13 Leadership Lessons World War I

By James Strock
via the Serve to Lead Group web site 

Woodrow Wilson Harris Ewing bw photo portrait 1919 500pxWoodrow Wilson’s failing health and brittle, increasingly volatile temperament were significant factors in his troubled relationships with other WWI stakeholders.The Great War of 1914-18—it became the First World War only in tragic retrospect—was the seminal event of the 20th century. Its after-effects reverberate in our day.

One might argue that the 20th century actually began with the war in 1914, culminating with the fall of the Berlin Wall in 1989. If so, then one might characterize World War I as the 75-Year War.

The Great War and its immediate aftermath (including the flu pandemic) consumed 37 million casualties.

As shocking as the absolute number is, consider what it would mean in today’s terms. In 1920 the population of the earth was approaching two billion; by contrast, today that number has passed seven billion. By a conservative accounting, that would translate into more than a hundred million casualties in our time.

At the outset of a new century, it may be useful to reflect upon leadership lessons that the Great War provides.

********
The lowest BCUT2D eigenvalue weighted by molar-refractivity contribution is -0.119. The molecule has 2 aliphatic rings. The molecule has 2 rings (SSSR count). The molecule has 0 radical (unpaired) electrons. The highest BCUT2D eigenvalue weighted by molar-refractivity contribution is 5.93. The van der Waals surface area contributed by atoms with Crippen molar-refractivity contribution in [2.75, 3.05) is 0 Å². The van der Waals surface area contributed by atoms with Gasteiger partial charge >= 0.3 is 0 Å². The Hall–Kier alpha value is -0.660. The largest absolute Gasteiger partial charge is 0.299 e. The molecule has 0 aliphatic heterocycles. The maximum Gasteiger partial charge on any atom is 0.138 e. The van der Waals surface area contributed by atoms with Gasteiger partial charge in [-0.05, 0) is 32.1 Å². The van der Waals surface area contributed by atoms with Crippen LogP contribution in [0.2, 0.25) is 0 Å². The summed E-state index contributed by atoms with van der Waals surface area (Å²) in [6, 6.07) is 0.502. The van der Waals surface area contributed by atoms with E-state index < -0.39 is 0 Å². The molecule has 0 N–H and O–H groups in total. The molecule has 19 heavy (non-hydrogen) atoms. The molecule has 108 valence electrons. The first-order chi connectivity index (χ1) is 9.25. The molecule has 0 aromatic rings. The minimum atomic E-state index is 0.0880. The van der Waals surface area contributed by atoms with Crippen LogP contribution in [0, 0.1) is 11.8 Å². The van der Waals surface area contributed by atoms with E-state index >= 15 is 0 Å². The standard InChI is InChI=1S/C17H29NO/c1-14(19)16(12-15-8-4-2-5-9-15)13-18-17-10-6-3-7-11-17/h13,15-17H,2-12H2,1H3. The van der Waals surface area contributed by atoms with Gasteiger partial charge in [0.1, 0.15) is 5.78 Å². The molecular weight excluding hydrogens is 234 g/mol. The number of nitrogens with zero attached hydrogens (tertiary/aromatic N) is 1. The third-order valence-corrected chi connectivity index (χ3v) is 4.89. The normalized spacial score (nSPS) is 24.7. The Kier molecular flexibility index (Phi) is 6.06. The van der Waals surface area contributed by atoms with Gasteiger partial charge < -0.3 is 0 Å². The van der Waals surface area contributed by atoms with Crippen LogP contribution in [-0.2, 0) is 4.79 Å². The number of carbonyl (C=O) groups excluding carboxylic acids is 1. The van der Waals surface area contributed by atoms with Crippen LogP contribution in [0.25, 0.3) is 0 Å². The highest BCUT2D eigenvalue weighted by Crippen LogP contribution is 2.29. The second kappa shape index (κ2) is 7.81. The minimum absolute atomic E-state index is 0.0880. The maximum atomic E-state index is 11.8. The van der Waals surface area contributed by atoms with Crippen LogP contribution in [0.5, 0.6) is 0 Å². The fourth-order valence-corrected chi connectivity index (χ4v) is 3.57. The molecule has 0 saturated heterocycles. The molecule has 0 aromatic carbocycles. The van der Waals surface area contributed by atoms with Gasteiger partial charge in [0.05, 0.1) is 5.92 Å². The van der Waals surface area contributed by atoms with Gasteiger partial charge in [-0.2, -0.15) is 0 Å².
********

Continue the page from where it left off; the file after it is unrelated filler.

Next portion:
Just as the war affected aspects of life far beyond the battlefield, its leadership lessons have resonance far beyond wartime.

13 Leadership Lessons World War I

  1. Leadership Matters. Leadership—of individuals and elites in power—was of great significance. The war did not “just happen.” Barbara Tuchman’s enduring literary history, The Guns of August, made the case for the war being the result of failed diplomatic arrangements. Once the fuse was lit, the conflagration was inevitable. More recent scholarship, such as The Sleepwalkers, returns attention to widespread, identifiable leadership failures of various political and military figures.

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